People on the outside think there’s something magical about writing, that you go up in the attic at midnight and cast the bones and come down in the morning with a story, but it isn’t like that. You sit in back of the typewriter and you work, and that’s all there is to it. –Harlan Ellison

Any man who keeps working is not a failure. He may not be a great writer, but if he applies the old-fashioned virtues of hard, constant labor, he’ll eventually make some kind of career for himself as a writer. –Ray Bradbury

Don’t try to figure out what other people want to hear from you; figure out what you have to say. It’s the one and only thing you have to offer. –Barbara Kingsolver

Get it down. Take chances. It may be bad, but it’s the only way you can do anything really good. –William Faulkner

If you have other things in your life–family, friends, good productive day work–these can interact with your writing and the sum will be all the richer. –David Brin

It is the writer who might catch the imagination of young people, and plant a seed that will flower and come to fruition. –Isaac Asimov

Everybody walks past a thousand story ideas every day. The good writers are the ones who see five or six of them. Most people don’t see any. –Orson Scott Card.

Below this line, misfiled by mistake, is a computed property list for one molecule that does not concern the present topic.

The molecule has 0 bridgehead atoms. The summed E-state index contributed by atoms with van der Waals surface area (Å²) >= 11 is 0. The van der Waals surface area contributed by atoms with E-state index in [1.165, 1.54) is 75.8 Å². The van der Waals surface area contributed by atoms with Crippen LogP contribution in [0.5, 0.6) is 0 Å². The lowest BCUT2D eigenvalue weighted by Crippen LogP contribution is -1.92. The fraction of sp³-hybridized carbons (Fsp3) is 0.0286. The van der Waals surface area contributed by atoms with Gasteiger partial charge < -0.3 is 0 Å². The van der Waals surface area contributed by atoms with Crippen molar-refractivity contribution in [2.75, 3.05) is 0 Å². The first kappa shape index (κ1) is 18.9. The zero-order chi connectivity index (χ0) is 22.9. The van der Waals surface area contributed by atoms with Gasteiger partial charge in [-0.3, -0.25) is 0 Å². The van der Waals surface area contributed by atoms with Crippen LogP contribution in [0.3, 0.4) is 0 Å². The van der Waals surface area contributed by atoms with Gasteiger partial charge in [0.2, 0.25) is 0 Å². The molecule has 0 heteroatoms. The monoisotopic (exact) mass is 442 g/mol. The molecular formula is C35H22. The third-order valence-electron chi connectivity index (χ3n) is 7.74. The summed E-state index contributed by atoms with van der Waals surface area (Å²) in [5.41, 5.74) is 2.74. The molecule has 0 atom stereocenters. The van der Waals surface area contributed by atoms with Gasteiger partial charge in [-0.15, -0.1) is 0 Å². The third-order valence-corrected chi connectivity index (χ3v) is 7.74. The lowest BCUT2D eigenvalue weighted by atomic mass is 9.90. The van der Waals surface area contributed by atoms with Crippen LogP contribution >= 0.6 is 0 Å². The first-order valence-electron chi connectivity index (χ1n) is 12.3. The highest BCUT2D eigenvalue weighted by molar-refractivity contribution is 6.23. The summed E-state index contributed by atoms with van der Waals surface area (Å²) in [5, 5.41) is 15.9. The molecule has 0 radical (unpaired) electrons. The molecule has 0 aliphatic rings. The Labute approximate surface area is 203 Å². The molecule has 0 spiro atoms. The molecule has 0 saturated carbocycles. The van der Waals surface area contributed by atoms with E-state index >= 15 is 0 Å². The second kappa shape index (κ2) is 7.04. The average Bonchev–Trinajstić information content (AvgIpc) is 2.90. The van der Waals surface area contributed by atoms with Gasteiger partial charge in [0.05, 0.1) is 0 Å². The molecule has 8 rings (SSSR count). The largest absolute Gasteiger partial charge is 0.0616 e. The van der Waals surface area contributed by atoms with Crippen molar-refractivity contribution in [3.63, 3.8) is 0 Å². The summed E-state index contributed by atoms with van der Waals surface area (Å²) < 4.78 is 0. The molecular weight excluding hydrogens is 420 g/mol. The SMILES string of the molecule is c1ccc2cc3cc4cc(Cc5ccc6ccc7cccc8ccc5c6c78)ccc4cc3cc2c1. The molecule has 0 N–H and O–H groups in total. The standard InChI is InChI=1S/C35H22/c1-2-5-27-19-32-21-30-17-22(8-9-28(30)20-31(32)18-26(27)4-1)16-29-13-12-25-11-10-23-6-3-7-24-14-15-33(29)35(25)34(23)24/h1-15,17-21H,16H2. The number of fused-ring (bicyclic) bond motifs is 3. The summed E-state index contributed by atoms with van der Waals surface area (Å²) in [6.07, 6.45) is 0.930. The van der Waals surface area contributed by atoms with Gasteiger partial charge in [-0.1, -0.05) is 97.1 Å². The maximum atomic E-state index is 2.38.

A professional writer is an amateur who didn’t quit. –Richard Bach

Write what you know. Write what you want to know more about. Write what you’re afraid to write about. –Cec Murphy

 

Which of these quotes is your favorite?

Do you have a favorite writing quote that isn’t listed here? Please share!

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Check, Recheck, and Then Check Again http://www.booksandsuch.com/blog/check-recheck-and-then-check-again/ http://www.booksandsuch.com/blog/check-recheck-and-then-check-again/#comments Thu, 23 Apr 2015 07:01:26 +0000 http://www.booksandsuch.com/?p=24404 Blogger: Mary Keeley

I was asked to proofread a newsletter this week. Because it had already passed through two sets of professional editorial eyes, I doubted I would find anything wrong, but I agreed to give it another pass because …

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Blogger: Mary Keeley

I was asked to proofread a newsletter this week. Because it had already passed through two sets of professional editorial eyes, I doubted I would find anything wrong, but I agreed to give it another pass because over the years I have learned it’s always good to check, recheck, and then check again.

Your manuscript goes through three stages of editing in most traditional publishing houses. The first is the developmental, or macro, edit. Big-picture issues such as plot, POV, and character development are addressed here. The second and third stages are the focus of today’s discussion.